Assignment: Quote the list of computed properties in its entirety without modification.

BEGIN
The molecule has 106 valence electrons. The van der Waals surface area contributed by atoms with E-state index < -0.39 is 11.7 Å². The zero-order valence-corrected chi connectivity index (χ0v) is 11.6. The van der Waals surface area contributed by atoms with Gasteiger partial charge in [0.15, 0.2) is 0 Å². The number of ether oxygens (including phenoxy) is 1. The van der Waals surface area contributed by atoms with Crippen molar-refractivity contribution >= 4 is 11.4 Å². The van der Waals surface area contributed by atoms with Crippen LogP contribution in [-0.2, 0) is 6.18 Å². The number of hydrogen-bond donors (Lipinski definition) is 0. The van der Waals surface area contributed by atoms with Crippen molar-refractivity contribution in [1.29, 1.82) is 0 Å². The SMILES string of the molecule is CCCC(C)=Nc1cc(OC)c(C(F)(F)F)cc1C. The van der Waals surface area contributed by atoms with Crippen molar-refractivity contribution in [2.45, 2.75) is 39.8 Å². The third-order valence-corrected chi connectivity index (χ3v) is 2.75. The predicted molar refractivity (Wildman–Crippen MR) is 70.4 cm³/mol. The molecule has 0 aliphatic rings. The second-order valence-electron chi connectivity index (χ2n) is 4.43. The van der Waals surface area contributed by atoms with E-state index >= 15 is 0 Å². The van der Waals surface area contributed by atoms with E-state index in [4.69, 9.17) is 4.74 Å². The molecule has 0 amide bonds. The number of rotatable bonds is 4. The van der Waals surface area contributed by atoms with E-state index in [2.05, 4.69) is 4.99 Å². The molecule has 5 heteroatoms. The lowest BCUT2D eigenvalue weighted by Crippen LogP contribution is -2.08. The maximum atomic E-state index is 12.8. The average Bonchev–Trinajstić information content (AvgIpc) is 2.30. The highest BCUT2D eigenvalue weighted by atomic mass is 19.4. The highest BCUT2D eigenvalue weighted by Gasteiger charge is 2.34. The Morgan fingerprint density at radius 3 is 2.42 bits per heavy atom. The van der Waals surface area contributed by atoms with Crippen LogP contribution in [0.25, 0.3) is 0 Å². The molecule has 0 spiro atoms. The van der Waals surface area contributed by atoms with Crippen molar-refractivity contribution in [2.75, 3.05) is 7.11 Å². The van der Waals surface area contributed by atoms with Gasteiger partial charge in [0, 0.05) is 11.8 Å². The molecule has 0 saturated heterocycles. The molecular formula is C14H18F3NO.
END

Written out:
The molecule has 106 valence electrons. The van der Waals surface area contributed by atoms with E-state index < -0.39 is 11.7 Å². The zero-order valence-corrected chi connectivity index (χ0v) is 11.6. The van der Waals surface area contributed by atoms with Gasteiger partial charge in [0.15, 0.2) is 0 Å². The number of ether oxygens (including phenoxy) is 1. The van der Waals surface area contributed by atoms with Crippen molar-refractivity contribution >= 4 is 11.4 Å². The van der Waals surface area contributed by atoms with Crippen LogP contribution in [-0.2, 0) is 6.18 Å². The number of hydrogen-bond donors (Lipinski definition) is 0. The van der Waals surface area contributed by atoms with Crippen molar-refractivity contribution in [1.29, 1.82) is 0 Å². The SMILES string of the molecule is CCCC(C)=Nc1cc(OC)c(C(F)(F)F)cc1C. The van der Waals surface area contributed by atoms with Crippen molar-refractivity contribution in [2.45, 2.75) is 39.8 Å². The third-order valence-corrected chi connectivity index (χ3v) is 2.75. The predicted molar refractivity (Wildman–Crippen MR) is 70.4 cm³/mol. The molecule has 0 aliphatic rings. The second-order valence-electron chi connectivity index (χ2n) is 4.43. The van der Waals surface area contributed by atoms with E-state index >= 15 is 0 Å². The van der Waals surface area contributed by atoms with E-state index in [4.69, 9.17) is 4.74 Å². The molecule has 0 amide bonds. The number of rotatable bonds is 4. The van der Waals surface area contributed by atoms with E-state index in [2.05, 4.69) is 4.99 Å². The molecule has 5 heteroatoms. The lowest BCUT2D eigenvalue weighted by Crippen LogP contribution is -2.08. The maximum atomic E-state index is 12.8. The average Bonchev–Trinajstić information content (AvgIpc) is 2.30. The highest BCUT2D eigenvalue weighted by atomic mass is 19.4. The highest BCUT2D eigenvalue weighted by Gasteiger charge is 2.34. The Morgan fingerprint density at radius 3 is 2.42 bits per heavy atom. The van der Waals surface area contributed by atoms with Crippen LogP contribution in [0.25, 0.3) is 0 Å². The molecule has 0 spiro atoms. The van der Waals surface area contributed by atoms with Crippen molar-refractivity contribution in [2.75, 3.05) is 7.11 Å². The van der Waals surface area contributed by atoms with Gasteiger partial charge in [0, 0.05) is 11.8 Å². The molecule has 0 saturated heterocycles. The molecular formula is C14H18F3NO.